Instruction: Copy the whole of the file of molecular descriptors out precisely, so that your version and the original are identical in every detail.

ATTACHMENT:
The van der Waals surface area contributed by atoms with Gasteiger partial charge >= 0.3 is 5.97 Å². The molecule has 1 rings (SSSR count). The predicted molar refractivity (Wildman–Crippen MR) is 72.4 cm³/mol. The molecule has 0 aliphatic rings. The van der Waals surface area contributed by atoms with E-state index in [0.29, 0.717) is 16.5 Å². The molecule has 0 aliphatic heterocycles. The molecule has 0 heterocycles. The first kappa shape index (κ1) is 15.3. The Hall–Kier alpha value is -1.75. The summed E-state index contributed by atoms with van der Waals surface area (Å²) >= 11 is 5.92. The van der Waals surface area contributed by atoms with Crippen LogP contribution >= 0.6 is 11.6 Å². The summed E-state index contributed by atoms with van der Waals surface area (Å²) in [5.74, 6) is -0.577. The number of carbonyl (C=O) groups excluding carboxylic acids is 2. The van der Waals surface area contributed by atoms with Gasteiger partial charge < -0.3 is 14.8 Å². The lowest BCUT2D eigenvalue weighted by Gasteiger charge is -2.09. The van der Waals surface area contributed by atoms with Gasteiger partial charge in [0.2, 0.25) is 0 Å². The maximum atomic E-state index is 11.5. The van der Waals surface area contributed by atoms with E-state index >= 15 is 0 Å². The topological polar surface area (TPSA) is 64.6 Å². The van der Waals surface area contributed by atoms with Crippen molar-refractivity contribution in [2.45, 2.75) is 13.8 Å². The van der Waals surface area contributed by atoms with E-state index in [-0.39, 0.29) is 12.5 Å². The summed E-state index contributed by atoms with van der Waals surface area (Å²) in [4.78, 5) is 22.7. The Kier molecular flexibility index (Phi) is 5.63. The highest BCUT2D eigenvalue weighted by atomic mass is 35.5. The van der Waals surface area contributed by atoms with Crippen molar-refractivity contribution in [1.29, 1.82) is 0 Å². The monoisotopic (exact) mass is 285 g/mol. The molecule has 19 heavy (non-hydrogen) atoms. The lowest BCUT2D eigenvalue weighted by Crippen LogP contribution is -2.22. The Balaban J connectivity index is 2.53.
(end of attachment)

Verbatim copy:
The van der Waals surface area contributed by atoms with Gasteiger partial charge >= 0.3 is 5.97 Å². The molecule has 1 rings (SSSR count). The predicted molar refractivity (Wildman–Crippen MR) is 72.4 cm³/mol. The molecule has 0 aliphatic rings. The van der Waals surface area contributed by atoms with E-state index in [0.29, 0.717) is 16.5 Å². The molecule has 0 aliphatic heterocycles. The molecule has 0 heterocycles. The first kappa shape index (κ1) is 15.3. The Hall–Kier alpha value is -1.75. The summed E-state index contributed by atoms with van der Waals surface area (Å²) >= 11 is 5.92. The van der Waals surface area contributed by atoms with Crippen LogP contribution >= 0.6 is 11.6 Å². The summed E-state index contributed by atoms with van der Waals surface area (Å²) in [5.74, 6) is -0.577. The number of carbonyl (C=O) groups excluding carboxylic acids is 2. The van der Waals surface area contributed by atoms with Gasteiger partial charge < -0.3 is 14.8 Å². The lowest BCUT2D eigenvalue weighted by Gasteiger charge is -2.09. The van der Waals surface area contributed by atoms with Gasteiger partial charge in [0.2, 0.25) is 0 Å². The maximum atomic E-state index is 11.5. The van der Waals surface area contributed by atoms with E-state index >= 15 is 0 Å². The topological polar surface area (TPSA) is 64.6 Å². The van der Waals surface area contributed by atoms with Crippen molar-refractivity contribution in [2.45, 2.75) is 13.8 Å². The van der Waals surface area contributed by atoms with E-state index in [-0.39, 0.29) is 12.5 Å². The summed E-state index contributed by atoms with van der Waals surface area (Å²) in [4.78, 5) is 22.7. The Kier molecular flexibility index (Phi) is 5.63. The highest BCUT2D eigenvalue weighted by atomic mass is 35.5. The van der Waals surface area contributed by atoms with Crippen molar-refractivity contribution in [1.29, 1.82) is 0 Å². The monoisotopic (exact) mass is 285 g/mol. The molecule has 19 heavy (non-hydrogen) atoms. The lowest BCUT2D eigenvalue weighted by Crippen LogP contribution is -2.22. The Balaban J connectivity index is 2.53.